The excavating site in Marugame City, Shikoku, was opened to the public in March, 2012. It is located about 2.5 kilometers or 1.6 miles away to the southwest of Marugame Castle.
The Naka-no-ike site has been intermittently excavated since 1976. This is the last of a series of archeological digs in Kanakura-cho, Marugame.
This picture shows that the ancient village was surrounded by a double circle of moats, which had a width of about 5 meters and a depth of about 0.7 meter.
These moats are believed to have been dug in order to protect the village and the villagers from outsiders.
New earth and sand was brought here to the site to build a baseball stadium. So you can see a 1-meter-deep surface layer of earth, under which there lies a thin layer of rice paddy that has been cultivated up until quite recently. Wooden structures and earthenware of the Yayoi period were discovered at the bottom layer, further under the paddy field layer.
A cemetery was found here just outside the double circle of moats. Shokikuri-style dwellings were also discovered here at the Naka-no-ike site. This style is exactly similar to that of Korean Peninsula.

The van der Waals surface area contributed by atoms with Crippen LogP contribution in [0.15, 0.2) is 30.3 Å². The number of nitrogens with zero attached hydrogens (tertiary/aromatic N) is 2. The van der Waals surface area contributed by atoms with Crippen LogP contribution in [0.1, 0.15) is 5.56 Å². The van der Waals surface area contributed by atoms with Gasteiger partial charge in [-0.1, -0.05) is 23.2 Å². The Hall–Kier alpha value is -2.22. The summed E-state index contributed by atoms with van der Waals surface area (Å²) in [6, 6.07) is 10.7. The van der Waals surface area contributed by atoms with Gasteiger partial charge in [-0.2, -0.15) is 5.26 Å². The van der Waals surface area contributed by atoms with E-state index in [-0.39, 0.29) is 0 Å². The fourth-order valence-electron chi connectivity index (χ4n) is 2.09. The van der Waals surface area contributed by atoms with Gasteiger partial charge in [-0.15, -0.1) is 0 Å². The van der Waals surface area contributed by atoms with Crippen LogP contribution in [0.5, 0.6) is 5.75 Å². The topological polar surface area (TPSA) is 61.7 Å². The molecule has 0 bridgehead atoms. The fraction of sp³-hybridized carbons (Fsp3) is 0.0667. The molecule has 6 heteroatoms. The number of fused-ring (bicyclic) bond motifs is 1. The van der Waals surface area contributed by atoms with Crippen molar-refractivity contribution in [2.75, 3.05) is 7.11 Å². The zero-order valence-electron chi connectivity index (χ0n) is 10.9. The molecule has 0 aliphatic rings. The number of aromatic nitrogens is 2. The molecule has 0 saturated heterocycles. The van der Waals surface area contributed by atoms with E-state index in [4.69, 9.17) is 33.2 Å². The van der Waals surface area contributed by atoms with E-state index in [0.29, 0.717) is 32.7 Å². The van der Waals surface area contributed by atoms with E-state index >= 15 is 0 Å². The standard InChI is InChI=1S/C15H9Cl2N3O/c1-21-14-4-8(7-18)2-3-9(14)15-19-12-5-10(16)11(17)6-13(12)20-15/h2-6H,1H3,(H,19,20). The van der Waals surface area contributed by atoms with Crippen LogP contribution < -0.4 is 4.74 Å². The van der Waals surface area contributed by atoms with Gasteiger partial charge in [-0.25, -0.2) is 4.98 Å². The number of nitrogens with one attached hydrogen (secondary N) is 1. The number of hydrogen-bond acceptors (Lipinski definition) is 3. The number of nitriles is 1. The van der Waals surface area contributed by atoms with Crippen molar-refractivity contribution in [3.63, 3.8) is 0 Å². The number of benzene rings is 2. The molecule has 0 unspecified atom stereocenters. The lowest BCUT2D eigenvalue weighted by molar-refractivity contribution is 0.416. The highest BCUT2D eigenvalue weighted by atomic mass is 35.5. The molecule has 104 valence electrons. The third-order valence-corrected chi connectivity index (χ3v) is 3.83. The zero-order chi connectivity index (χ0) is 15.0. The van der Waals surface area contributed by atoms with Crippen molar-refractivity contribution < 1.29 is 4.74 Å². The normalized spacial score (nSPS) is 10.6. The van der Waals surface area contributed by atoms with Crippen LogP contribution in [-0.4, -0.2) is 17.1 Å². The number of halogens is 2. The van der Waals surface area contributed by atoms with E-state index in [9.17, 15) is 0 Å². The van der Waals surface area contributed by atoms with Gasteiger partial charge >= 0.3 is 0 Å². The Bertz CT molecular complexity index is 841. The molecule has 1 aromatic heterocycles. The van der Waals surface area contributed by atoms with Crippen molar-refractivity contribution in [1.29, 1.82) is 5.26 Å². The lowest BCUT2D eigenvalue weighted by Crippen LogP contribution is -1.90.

These are a pot and some earthenware discovered during the excavations at Naka-no-ike. They are fresh out of the ground, still having earth inside.
This, also having earth inside, dates back to the middle Yayoi period.
These are pottery fragments dug out of the ground.
They excavated not only earthenware like these but also human bones and farm implements.
As I was watching this pottery, an old man came and told me to follow him home, introducing himself as a local historian.
To my surprise, there were many kinds of earthenware, stone tools and even fossil bones in his house.
These are stone arrowheads, which were easily dug out from his paddy fields.
These are polished stone hand axes and stone knives.
These are stone knives, spearheads and tools to peel the skin from animals.
These are fossil bones.
Mr. S. Miyatake, 97 is a local historian in Marugame, Shikoku. He knows a lot about Japanese history.